The furniture-maker's perfect brace of saws: a Bad Axe Stiletto DT Saw and Bayonet Precision Carcase Saw

Like Brass on your saws? Then you're really going to like our new Titanium Nitride-plated sawbacks.

Have you purchased enough brass-backed saws already to know that they just don't age that well? It's a great look, but it doesn't take long for tarnish to set in, and over time a brass-backed saw deforms with hard use, wreaking havoc on your toothline. But it's traditional, right? And conveys a traditional, warm look we all like to see.

But form only goes so far before substance sets in. You very seldom see brass-backed saws longer than 12" or 14", because brass just isn't a strong enough an alloy for larger saws. Steel on the other hand presents superior strength and durability. So--we at Bad Axe made the hard choice a couple of years ago to phase brass out of our product line, since it's difficult to work with (it has a 'springy' quality to it), doesn't form well, tarnishes, and at the end of the day, just doesn't measure up to carbon steel, which can take a variety of platings for aethetic purposes.

Enter Titanium Nitride (TiN). Long a favored finish for high-end firearms, titanium nitride presents stellar corrosion and wear-resistance, Titanium-Nitride hits the sweet spot when it comes to form following function. The tone falls between the look you get between brass and bronze, so it certainly scratches that aethetic itch you get when wishing you had a little more brass love in the Bad Axe world. And the really cool thing about it? We can apply Titanium Nitride on our largest sawbacks, where the strength and durability of a steel-backed saw is paramount.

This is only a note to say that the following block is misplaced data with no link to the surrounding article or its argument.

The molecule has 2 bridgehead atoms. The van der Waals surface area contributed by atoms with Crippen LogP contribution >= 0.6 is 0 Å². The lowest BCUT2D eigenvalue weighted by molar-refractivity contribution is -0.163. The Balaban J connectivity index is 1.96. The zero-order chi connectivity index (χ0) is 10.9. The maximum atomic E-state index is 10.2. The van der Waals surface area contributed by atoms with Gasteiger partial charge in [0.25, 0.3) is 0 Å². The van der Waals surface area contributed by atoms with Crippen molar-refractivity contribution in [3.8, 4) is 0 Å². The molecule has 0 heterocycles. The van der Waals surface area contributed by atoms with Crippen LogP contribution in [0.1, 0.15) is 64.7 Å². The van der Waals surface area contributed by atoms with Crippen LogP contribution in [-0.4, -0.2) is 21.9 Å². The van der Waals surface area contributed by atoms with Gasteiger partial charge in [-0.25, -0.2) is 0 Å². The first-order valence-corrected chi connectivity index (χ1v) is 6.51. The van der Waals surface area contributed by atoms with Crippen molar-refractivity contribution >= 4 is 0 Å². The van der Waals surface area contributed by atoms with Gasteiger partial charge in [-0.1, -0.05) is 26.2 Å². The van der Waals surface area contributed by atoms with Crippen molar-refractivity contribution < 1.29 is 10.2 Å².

So what are you getting for the $75 upcharge? It's obviously not cheap--because it's not a cheap plating process for us to apply. But what you get is corrosion and wear resistance, along with that deep, brass/bronze look that retains its golden lustre over time. Give it a shot--this is a drop-dead gorgeous plating that will retain its deep, rich look for the generations to come.

"Oh, the Saw Geekery of it All!" (and other reviews from the pros)

UK Attorney, luthier, and woodworker Kieran Binnie from Over the Wireless couldn't put it down:

"This goes beyond simple sharpness, and is a matter of some very clever design. The shallow saw plate, together with a carefully judged hang angle of the tote, puts your hand much closer to the workpiece. The result is a saw that dives into the work aggressively but with real exactitude, for a high precision cut. It sounds simple, but there is something verging on alchemy with the plate depth and hang angle on this saw."